05/22/2009
Brennen (16)
Brennen (16)
Nicole and Brennen (2)
Brennen (16)Nicole and Brennen (2)
  

NWR My Ring bearer has Hypotonia
In need of help please, Calling all nurses, doctors, and med students!

Today my nephew/ring bearer was diagnosed with hypotonia or low muscle tone. My sister and I are having trouble finding out what exactly it is, what treatment is out there, what to expect, and this part is a little hard to word, please forgive me if its not worded correctly.. how to push him to do his best without pushing him too hard (he's in soccer and swimming is that too much? Does he need more activities? Things of that nature.) The information she received is not enough. I saw that some brides to be on here are in med school or are doctors or nurses.. I would love to hear what you know about hypotonia (I have been unsuccessful in finding anything in my anatomy and physiology book...). Thank you in advance.

The pictures are of my nephew from a couple years ago, he is now 6, I believe he was about 3 possible in these pictures.
futuremrsweikle's Pink wedding
 |  Newnan, GA, USA  |  05/22/2009  | 
I am so sorry! I wish I knew something about hypotonia. Keep us updated on him!
amcs76's Green wedding
 |  Toronto, ON, Canada  |  05/22/2009  | 
I'm not a med student, doctor or nurse, but I found some info online that might be helpful.

http://en.wikipedia.org/wiki/Hypotonia
http://www.ninds.nih.gov/disorders/hypotonia/hypotonia.htm#What_is_the_prognosis

Treatment
"Treatment begins with a thorough diagnostic evaluation, including an assessment of motor and sensory skills, balance and coordination, mental status, reflexes, and functioning of the nerves.  Diagnostic tests such as a CT scan of the brain, an EMG to evaluate nerve and muscle function, or an EEG to measure electrical activity in the brain may also be necessary.  Once a diagnosis has been made, the underlying condition is treated first, followed by symptomatic and supportive therapy for the hypotonia.  Physical therapy can improve fine motor control and overall body strength.  Occupational and speech-language therapy can help breathing, speech, and swallowing difficulties.  Therapy for infants and young children may also include sensory stimulation programs. "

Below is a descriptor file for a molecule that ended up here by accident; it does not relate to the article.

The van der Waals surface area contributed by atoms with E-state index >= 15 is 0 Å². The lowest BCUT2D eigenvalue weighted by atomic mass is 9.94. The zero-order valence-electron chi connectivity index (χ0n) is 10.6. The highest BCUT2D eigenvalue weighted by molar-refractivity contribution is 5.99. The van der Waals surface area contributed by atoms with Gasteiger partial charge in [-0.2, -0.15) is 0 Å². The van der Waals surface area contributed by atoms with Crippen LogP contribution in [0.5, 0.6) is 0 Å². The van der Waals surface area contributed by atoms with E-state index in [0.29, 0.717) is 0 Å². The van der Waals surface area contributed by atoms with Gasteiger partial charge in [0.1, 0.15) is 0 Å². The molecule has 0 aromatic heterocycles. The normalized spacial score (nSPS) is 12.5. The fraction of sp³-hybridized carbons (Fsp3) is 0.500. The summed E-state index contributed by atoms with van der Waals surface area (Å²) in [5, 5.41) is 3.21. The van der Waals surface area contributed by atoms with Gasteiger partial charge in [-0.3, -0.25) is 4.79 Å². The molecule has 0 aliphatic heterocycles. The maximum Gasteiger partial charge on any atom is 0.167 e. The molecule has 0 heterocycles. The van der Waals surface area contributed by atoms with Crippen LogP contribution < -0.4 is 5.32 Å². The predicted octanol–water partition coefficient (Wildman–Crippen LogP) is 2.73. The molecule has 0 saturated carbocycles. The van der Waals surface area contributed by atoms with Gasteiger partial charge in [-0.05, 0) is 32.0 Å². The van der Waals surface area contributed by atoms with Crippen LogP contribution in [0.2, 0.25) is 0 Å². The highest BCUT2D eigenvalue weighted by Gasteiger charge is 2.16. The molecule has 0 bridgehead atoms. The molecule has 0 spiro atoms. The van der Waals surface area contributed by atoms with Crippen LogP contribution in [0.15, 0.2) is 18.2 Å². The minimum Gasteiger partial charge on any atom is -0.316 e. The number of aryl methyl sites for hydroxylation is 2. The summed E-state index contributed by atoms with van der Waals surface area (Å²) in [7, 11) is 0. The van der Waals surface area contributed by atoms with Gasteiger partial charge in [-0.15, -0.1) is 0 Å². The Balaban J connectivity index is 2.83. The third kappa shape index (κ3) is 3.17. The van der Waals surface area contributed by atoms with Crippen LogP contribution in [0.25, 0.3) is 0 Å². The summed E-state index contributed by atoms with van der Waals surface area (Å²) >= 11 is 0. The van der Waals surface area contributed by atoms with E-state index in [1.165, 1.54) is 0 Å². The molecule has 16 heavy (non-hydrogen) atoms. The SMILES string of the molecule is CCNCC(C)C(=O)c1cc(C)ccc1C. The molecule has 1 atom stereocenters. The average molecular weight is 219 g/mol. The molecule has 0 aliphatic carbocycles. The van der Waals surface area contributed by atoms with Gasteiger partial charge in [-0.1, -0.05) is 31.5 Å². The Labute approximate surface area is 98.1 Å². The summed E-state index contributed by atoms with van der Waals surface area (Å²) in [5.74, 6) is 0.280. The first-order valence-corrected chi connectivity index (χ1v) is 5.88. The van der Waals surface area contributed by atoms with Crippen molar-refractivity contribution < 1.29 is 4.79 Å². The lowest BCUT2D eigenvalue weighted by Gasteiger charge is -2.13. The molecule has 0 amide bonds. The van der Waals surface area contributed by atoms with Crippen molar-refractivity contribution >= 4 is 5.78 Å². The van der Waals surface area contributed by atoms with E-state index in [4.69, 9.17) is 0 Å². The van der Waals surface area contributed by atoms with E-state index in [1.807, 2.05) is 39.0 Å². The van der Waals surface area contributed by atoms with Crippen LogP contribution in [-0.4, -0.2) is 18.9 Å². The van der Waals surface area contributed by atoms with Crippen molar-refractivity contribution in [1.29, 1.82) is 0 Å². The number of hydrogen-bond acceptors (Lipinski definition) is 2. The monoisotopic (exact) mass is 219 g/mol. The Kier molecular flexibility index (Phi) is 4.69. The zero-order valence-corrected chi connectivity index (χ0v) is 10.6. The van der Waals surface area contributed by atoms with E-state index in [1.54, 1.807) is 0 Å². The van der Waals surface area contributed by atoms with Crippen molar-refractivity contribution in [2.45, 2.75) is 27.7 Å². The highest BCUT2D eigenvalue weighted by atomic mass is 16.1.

Also, something else that might be interesting. My FH's cousin's son has cerebral palsy, and he attends Ability Camp, which is a treatment center in Ontario that does Conductive Education Therapy. The therapy helps children improve sitting, standing, walking, and building up their muscles, etc. They don't just offer treatment for cerebral palsy but other medical issues as well. Check out their website, it might be helpful:

www.abilitycamp.com
nocturnius's White wedding
 |  Orlando, FL, USA  |  05/22/2009  | 
Well, I'm not a doctor yet, but I am a medical student.

I looked in my own books and also shot a quick e-mail to a few of my professors to see what they said... here's what I've compiled between the two.